I want to recruit you into an order to which all Jews belong: the Mamlechet Kohanim, the Kingdom of Priests. I begin my campaign as we read of Aaron, the priest, and the instructions given him when he is, according to 12th century commentator Nachmanides, “in the most severe stage of mourning,” a time of sadness when “the Holy Spirit does not manifest itself.”
In Parshat Shemini, we saw Aaron swaddled in silence, having witnessed the deaths of his two sons, who were consumed by fire during the dedication of the Tabernacle. Since then, we have read about those relegated to life outside the camp with conditions anthropologist Mary Douglas calls “sacred contagion” — including skin disease or bodily emissions, often incorrectly translated as “impurity” — requiring distancing from the sacred precincts of the Israelite camp, just as Aaron was distanced from the Holy of Holies after his sons’ deaths. Their common emotion is one of alienation or a sense of “otherness” often experienced by those suffering from the unsettling experiences of illness, grief and other radical life changes — even the celebratory ones, such as childbirth — times when the Holy Spirit may feel inaccessible. Also common to these disparate experiences is the need for a priestly ritual in order to restore the individual to the community and to alignment with Holiness. In Aaron’s case, he, as high priest, performs the ritual himself. In the other situation, the priest goes outside the camp to diagnose the condition and initiate the healing ritual.
Reaching out to perform a healing ritual took place in the ancient Jerusalem Temple as well. While they were still outside the Temple’s sacred grounds, community members coping with what today might be understood as bereavement, illness in the family or changes in financial or community status entered the Temple Mount and walked toward a designated entrance on the prescribed “Mourners’ Path.” As it says in Semachot, a minor tractate of the Talmud, “Who are they that circle to the left? A mourner, an ex-communicant, one who has someone sick at home and one concerned with a lost object.”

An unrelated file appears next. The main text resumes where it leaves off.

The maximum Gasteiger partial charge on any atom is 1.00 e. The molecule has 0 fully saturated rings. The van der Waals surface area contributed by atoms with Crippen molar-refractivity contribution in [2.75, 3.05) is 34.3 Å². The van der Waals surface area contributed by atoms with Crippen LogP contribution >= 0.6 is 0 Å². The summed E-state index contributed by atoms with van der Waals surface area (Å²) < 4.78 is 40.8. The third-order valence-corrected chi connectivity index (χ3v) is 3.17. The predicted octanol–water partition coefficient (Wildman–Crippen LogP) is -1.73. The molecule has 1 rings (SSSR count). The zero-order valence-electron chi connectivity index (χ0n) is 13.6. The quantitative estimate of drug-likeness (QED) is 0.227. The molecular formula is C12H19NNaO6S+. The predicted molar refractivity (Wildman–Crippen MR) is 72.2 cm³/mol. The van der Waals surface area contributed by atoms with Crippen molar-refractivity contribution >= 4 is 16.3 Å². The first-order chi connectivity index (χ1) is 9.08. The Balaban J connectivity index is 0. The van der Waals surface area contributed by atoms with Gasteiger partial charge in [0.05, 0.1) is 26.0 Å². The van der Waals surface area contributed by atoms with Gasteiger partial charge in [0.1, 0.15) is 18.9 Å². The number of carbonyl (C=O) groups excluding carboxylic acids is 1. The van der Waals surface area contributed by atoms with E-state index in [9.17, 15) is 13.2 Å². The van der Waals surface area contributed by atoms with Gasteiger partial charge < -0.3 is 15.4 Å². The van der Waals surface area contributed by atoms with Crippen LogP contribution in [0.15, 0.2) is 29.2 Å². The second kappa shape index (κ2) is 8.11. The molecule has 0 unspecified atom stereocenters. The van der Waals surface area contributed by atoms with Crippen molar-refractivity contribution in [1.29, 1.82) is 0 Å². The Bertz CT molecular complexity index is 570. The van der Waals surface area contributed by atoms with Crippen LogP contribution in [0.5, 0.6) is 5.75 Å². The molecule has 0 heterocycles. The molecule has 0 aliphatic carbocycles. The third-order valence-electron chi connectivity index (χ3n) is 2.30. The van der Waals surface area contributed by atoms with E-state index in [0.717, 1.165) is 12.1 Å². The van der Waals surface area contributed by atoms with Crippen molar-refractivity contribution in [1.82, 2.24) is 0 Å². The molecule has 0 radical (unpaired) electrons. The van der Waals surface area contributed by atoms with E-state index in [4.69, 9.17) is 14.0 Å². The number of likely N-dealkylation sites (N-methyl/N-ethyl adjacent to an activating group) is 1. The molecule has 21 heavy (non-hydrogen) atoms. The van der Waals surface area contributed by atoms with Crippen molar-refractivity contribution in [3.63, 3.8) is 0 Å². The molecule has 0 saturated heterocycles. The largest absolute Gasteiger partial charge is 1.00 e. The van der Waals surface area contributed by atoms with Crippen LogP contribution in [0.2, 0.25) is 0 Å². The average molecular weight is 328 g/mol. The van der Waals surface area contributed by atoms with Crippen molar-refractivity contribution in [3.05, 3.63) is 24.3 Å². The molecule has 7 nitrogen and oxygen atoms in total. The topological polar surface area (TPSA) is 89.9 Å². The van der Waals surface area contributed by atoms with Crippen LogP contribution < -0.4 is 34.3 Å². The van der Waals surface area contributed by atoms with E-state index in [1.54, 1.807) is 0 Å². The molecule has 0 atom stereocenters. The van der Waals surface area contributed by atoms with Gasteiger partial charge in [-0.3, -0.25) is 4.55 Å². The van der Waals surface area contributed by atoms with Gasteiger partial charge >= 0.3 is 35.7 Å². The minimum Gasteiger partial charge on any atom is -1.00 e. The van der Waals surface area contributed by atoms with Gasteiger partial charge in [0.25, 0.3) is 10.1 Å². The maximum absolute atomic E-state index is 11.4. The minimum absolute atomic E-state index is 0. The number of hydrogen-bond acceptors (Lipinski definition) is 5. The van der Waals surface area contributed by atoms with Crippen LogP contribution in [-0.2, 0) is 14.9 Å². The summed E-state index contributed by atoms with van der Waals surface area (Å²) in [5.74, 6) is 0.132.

But I want to know: Who were those that circle to the right? The ones who, according to Semachot, would say to those in this broadened category of mourner, “Hamakom yenachem, May the One Who Dwells in This House comfort you.” These comforters, walking in the opposite direction, were presumably coming toward those outside the Temple from the sacred space within it. They must have just gone through a healing ritual themselves and were feeling empowered to reach out to those who were suffering with these simple words of blessing, “Hamakom yenachem.” They reached out with words of healing, as the priests did to those suffering outside the camp.
All of us — Aaron, the priests ministering to the afflicted in the desert, the ones emerging from the Temple to comfort those on the Mourners’ Path, and those of us who care for others in the community — are part of that Kingdom of Priests, reaching out to bring blessing to those in need. We are empowered/required to perform these healing rituals of comfort, as much a part of Jewish spiritual practice as lighting Shabbat candles and going to synagogue. These are not just the jobs of the rabbis or the caring communities. These are what we are all supposed to do.
So will you sign up? Will you take extra carpool days for the family in the day school with the colicky new baby or give the woman who serves on a committee with you a ride to chemotherapy? Will you bring lentil soup to a house of mourning or invite the new family to Shabbat dinner?
Look around at the people you see each day. How many of them are facing challenges and could use some support? More than you suspect.
Look back at the list of conditions. How many of us would be walking the Temple’s Mourners’ Path? How many people were outside the camp with skin eruptions and strange bodily emissions when they were walking in the desert with no sunscreen or showers for 40 years? Plato said, “Be kind, for everyone is fighting a great battle.” When you reach out with kindness, you walk in God’s ways, and the Holy Spirit is manifest. Join me as we extend our hands to each other in this Mamlechet Kohanim.
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